Office: Erwin 219
Thomas Herron works on the early modern poet Edmund Spenser and Irish plantation, including connections to Sir Walter Raleigh and Thomas Harriot. He also writes on Shakespeare. He has a strong interest in medieval and early modern Irish history, archaeology, and culture. His teaching experience and interests include Spenser, Shakespeare, Milton, Sir Philip Sidney, James Joyce, Irish literature, composition, creative writing (poetry) and general literature surveys. He has co-edited two multidisciplinary books on Ireland in the Renaissance and co-curated an exhibit at the Folger Shakespeare Library on "Nobility and Newcomers in Renaissance Ireland" (Spring 2013). He is the former editor of the multidisciplinary journal Explorations in Renaissance Culture.
B.A. Carleton College, MN
M.A. University of Wisconsin, Madison
Ph.D. University of Wisconsin, Madison
Renaissance Britain and Ireland
Irish Studies and Archaeology
Spenser and Shakespeare
Special Topics: Irish Literary Survey and Cultural Studies
ENGL 7165: James Joyce: Life/Works (graduate seminar)
ENGL 6131: Milton and Seventeenth-Century Literature
ENGL 6121: Shakespeare and Renaissance Literature
ENGL 5000: (MRST) Spenser and Renaissance Literature
ENGL 4080: Shakespeare's Comedies
ENGL 4090: Shakespeare's Tragedies
ENGL 4050: Prose and Poetry of the English Renaissance
ENGL 4030: Milton
ENGL 3000: History of British Literature to 1700
MRST 2500: Introduction to Renaissance (and Reformation) Studies
GRBK 2400: Great Books of the Middle Ages and Renaissance
ENGL 2201: Writing about the Disciplines
ENGL 2100: Major British Authors
ENGL 2000: Interpreting Literature
ENGL 1100: Foundations of College Writing
ENGL 1000: Appreciating Literature
"The Munster Plantation." Edmund Spenser in Context. Ed. Andrew Escobedo (Cambridge: Cambridge University Press, 2017), 72-82.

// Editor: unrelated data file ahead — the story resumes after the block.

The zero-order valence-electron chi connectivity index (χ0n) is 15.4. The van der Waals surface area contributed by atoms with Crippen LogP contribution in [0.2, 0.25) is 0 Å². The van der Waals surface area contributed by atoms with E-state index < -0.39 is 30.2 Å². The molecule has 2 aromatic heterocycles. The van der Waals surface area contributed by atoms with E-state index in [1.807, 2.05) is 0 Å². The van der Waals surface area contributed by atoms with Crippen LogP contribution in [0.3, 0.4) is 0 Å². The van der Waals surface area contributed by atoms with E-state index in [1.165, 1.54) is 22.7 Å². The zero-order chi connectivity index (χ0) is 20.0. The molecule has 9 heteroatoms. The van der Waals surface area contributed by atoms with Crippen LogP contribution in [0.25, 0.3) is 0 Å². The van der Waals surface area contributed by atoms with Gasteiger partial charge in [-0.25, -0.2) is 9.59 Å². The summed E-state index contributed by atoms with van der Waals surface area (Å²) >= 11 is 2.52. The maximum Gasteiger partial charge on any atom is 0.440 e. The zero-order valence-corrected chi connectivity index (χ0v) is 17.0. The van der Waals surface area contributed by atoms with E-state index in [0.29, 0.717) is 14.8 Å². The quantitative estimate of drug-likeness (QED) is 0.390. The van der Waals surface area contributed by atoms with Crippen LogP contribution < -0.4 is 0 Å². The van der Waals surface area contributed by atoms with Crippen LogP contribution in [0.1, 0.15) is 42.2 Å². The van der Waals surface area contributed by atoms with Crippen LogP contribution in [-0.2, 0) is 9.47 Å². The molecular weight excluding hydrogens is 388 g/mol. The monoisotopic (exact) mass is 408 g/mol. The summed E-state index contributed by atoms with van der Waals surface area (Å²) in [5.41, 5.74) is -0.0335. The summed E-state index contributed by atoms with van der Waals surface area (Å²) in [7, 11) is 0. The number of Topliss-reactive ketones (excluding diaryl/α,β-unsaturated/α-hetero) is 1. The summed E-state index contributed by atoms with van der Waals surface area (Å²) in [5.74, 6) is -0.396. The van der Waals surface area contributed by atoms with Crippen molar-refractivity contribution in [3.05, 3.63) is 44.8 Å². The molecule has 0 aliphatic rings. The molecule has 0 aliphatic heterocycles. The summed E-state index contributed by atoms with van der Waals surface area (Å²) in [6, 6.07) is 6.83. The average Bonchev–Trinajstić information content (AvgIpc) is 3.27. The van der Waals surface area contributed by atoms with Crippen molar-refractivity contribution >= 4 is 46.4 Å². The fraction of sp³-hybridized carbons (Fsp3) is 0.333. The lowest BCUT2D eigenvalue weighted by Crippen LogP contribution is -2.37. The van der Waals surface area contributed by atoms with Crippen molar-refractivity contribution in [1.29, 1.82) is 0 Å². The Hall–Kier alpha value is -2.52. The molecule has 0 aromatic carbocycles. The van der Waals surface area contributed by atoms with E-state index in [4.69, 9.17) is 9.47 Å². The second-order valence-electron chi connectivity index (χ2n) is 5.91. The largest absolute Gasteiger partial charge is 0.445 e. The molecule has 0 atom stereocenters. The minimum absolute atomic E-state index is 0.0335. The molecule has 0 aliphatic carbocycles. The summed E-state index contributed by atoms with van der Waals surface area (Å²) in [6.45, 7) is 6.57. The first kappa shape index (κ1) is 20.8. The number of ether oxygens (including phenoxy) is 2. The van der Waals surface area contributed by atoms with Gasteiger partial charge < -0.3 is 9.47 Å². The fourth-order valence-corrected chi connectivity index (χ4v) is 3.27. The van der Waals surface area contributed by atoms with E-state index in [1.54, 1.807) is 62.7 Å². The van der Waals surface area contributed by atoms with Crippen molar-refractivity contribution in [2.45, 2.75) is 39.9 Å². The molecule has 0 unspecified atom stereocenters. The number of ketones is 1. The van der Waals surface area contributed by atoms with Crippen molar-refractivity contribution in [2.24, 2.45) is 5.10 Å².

"Titus, Hell, and the Elements." Shakespeare (Online June 10, 2016; forthcoming in print Fall 2016), 1-19.
"The Sidneys in Ireland." Ashgate Research Companion to the Sidneys, 1500-1700, vol. I: Lives. Ed. Michael Brennan, Margaret Hannay and Mary Ellen Lamb (Ashgate, 2015), 179-90.
"New English Nation: Munster Politics, Virgilian Complaint, and Pastoral Empire in Spenser's 'Colin Clouts Come Home Againe' (1595)." Eolas: Journal of the American Society of Irish Medieval Studies 8 (2015), 89-122.
“Complex Spenser: New Directions in Recent Research.” Renaissance Quarterly 68.3 (Fall 2015), 957-69.
Co-author, with Brendan Kane, Nobility and Newcomers in Renaissance Ireland (Folger Shakespeare Library, 2013).
"Outfoxed? 'Mother Hubberds Tale,' Adam Loftus and Lord Burleigh in Irish context." Spenser Studies 28 (2013), 221-32.
"'Killing Swine' and planting heads in Shakespeare's Macbeth." Heads Will Roll: Decapitation in the Medieval and Early Modern Imagination. Ed. Larissa Tracy and Jeff Massey (Brill, 2012), 261-87.
"War, the Boar and Spenserian Politics in Shakespeare's Venus and Adonis." Celtic Shakespeare: the Bard and the Borderers. Ed. Willy Maley and Rory Loughnane (Ashgate 2013), 61-88.
Co-editor, with Michael Potterton, Dublin and the Pale in the Renaissance, c. 1540-1660 (Dublin: Four Courts Press, 2011).
"Pale martyr: politicizing Richard Stanihurst's Aeneis (1582)." Dublin and the Pale in the Renaissance. Ed. Thomas Herron and Michael Potterton (Four Courts Press, 2011), 291-318.
Co-editor (with Willy Maley), Sidney Journal 29.1 (2011) (special issue on Sir Henry Sidney).
"Irish Archaeology and the Poetry of Edmund Spenser: Content and Context." Plantation in Early Modern Ireland. Ed. James Lyttleton and Colin Rynne (Four Courts Press, 2009), 229-47.
"More Hot Air: A Large and Serious Response to Tom McFaul." Connotations: A Journal for Critical Debate 19.1-3 (2009/2010), 165-75.
Sir Walter Raleigh in Ireland by Sir John Pope Hennessy (University College Dublin Press, 2009) [ed.].
"Edmund Spenser's Mother Hubberds Tale (1591) and Adam Loftus, Archbishop of Dublin and Lord Chancellor of Ireland." Studies in Philology 105.3 (Summer, 2008), 336-387.
Spenser's Irish Work: Poetry, Plantation and Colonial Reformation (Ashgate, 2007).
Ireland in the Renaissance, c. 1540-1660 (Four Courts Press 2007) [contributor and co-editor with Michael Potterton].
"Climbing to Machu Picchu on Pablo Neruda's Inca Trail" (creative non-fiction). Garnet: The Hampden-Sydney Magazine 111.2 (Fall 2003): 31-6.